• the costs of training with a craftsperson;
  • the costs of attending a specialist training course;
  • the costs of attending an accredited training course;
  • undertaking a self-directed programme of training with one or more craftspeople;
  • the cost of specialist tools or materials, books or study materials or low cost travel (no more than 25% of total budget).

The bursary cannot be used for general living expenses, research, promotional activities or anything else. Successful applicants will be supported by the Heritage Crafts team. We will work with to you monitor progress and support you to achieve your aims.

  • Bursaries will be only awarded to crafts used in the creation of garments and accessories that include a substantial element of textiles.
  • Fabric textile production is eligible if it is intended for garment and accessory making, but not for things like upholstery or tapestry.
  • Footwear production that involves stitching is eligible.
  • Hat making and millinery are eligible.
  • Wig making is eligible, but only if it for costume.
  • Button and fastening making and ribbon weaving are eligible, but only if they are for garments or accessories.
  • Jewellery making is only eligible if it is of a type that is ineligible for our precious metal bursaries.
  • Watchmaking is not eligible.

 

How to apply

Please apply by filling out the form below. We will also accept a video application of no more than 15 minutes in length in which you address all of the questions in the form below. You can access a list of questions here.

The deadline for applications is 5pm on Friday 23 February 2024. If you have any questions or need assistance with the application process, please email Tess Osman at tess@heritagecrafts.org.uk.

Assessment, shortlisting and final selection will be carried out by the Heritage Crafts judging team, and interviews will be carried out by Zoom. If you are new to a craft and you would like assistance with finding a trainer, please get in touch and we will do what we can to help.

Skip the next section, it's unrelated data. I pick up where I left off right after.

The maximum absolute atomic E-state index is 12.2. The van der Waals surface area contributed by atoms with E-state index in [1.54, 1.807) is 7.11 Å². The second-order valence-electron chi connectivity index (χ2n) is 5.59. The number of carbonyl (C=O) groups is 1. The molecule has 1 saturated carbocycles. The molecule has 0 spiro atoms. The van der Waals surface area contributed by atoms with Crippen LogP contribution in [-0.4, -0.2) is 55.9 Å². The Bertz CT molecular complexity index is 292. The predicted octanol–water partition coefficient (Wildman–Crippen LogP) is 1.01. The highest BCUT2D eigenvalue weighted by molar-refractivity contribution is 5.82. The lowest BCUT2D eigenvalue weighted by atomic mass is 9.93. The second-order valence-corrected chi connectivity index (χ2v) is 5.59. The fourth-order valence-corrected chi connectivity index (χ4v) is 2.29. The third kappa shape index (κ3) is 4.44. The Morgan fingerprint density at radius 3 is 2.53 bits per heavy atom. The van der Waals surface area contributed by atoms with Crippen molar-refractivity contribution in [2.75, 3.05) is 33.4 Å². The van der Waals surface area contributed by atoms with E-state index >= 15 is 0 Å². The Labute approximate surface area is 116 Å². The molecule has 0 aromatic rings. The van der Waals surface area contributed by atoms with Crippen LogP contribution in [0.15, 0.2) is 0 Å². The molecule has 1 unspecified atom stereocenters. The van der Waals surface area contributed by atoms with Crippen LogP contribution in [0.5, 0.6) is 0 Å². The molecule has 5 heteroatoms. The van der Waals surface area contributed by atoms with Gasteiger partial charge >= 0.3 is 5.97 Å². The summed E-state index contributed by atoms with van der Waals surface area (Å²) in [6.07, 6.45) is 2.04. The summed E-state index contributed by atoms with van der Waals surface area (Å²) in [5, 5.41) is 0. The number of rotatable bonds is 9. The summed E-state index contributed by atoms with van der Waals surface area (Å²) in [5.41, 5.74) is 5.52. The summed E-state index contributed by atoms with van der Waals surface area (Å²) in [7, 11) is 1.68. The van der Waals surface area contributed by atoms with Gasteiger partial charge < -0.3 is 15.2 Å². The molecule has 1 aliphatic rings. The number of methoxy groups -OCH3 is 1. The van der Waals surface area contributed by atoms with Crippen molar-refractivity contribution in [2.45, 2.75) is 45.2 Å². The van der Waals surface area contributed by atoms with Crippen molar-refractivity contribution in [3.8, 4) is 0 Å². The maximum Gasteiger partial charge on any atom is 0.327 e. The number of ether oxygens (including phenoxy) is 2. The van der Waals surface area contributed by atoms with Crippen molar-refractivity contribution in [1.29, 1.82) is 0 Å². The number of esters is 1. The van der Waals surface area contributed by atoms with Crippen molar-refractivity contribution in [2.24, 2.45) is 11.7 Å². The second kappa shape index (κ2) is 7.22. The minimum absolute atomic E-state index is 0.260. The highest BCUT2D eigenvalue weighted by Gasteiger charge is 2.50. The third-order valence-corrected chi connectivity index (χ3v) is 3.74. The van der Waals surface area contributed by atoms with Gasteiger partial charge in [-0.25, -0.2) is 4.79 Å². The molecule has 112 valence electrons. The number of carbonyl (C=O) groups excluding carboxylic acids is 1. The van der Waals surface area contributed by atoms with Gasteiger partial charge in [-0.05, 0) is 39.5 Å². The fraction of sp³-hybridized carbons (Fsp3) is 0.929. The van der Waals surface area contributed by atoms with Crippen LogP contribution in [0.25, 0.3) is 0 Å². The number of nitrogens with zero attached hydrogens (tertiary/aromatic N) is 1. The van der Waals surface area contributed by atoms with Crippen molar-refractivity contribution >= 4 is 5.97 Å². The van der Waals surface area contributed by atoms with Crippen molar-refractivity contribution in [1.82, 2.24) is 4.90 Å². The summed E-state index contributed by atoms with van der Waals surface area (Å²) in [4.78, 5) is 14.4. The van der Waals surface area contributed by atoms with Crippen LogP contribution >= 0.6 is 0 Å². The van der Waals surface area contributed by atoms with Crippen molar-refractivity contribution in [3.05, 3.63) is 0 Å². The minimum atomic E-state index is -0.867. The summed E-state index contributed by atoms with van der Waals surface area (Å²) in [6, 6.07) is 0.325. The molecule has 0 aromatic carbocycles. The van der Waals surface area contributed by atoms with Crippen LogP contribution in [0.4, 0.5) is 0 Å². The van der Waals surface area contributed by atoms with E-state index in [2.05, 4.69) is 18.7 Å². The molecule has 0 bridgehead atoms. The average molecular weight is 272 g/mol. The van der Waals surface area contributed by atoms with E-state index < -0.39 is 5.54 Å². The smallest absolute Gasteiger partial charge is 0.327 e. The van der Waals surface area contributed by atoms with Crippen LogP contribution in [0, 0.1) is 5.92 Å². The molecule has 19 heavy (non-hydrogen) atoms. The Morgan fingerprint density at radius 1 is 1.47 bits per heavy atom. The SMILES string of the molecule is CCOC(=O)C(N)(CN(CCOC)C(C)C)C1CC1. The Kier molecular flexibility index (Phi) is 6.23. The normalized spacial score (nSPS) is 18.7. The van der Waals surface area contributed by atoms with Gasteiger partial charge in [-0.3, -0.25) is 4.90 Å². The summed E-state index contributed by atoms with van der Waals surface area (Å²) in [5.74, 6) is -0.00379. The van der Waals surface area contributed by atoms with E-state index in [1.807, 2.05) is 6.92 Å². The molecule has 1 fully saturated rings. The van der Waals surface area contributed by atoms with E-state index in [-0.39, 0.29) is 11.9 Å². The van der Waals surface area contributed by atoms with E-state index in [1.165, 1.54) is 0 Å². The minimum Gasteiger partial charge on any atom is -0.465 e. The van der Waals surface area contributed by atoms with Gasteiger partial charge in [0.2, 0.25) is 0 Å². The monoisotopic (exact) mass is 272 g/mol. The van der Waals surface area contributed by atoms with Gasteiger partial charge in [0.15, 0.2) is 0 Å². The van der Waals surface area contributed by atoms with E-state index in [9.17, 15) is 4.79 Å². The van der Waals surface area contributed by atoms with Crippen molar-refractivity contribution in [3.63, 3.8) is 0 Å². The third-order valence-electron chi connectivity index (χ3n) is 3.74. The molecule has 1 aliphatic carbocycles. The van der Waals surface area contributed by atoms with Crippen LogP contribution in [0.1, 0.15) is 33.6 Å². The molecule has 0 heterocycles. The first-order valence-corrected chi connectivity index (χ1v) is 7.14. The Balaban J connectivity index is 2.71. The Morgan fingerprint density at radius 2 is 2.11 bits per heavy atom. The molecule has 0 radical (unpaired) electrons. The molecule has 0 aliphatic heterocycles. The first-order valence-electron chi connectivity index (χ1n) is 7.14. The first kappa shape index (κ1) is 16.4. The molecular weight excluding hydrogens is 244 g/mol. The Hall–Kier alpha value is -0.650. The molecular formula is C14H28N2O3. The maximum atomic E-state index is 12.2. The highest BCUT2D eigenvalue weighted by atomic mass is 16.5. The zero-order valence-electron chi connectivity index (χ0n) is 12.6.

Maker in Residence opportunity at Kelmscott Manor

Kelmscott ManorYEAR 2 THEME: ENDANGERED CRAFTS

Deadline for applications: 12 February 2024
Online information session: 25 January 2024, 4pm

The Society of Antiquaries of London is partnering with Heritage Crafts for a second year to call for Heritage Crafts member craftspeople who practice endangered crafts to submit expressions of interest in becoming the 2024 Maker in Residence (MiR) at Kelmscott Manor, the former home of internationally renowned writer, designer-craftsman, conservationist and revolutionary socialist, William Morris.

Green Room fiireplace, Kelmscott ManorFor 25 years everything about the 17th-century Manor was of profound inspiration to William Morris. Both the Manor and its setting in rural Oxfordshire were a fertile source of ideas, influencing his art, literature and social thinking as well as his passionate, imaginative engagement with history and nature. Integral to Morris’s ethos was his tireless championing of heritage crafts and the handmade. Morris’s values have never been more relevant than they are today.

As part of the Society of Antiquaries’ NLHF-funded £6 million Kelmscott and Morris: Past, Present and Future project, the Kelmscott Manor residency is a unique opportunity for the successful candidate to reflect Morris’s advocacy of the handmade and contribute to his legacy by playing a distinctive part in the Manor’s programme of public engagement.

This year (2024) will see the second of three residencies by members of Heritage Crafts, and for this year will focus specifically on ‘endangered’ and ‘critically endangered’ crafts as featured in the 2023 edition of the Red List of Endangered Crafts (https://heritagecrafts.org.uk/redlist). The project presents an opportunity to showcase endangered crafts in an iconic rural setting visited annually by over 27,000 people. At the heart of the ‘new’ Kelmscott Manor is our determination to reflect William Morris’s inclusivity: ‘I do not want art for a few, any more than education for a few or freedom for a few’, by building its appeal and accessibility to a wider base of audiences through providing the richest experience possible.

 

What we are looking for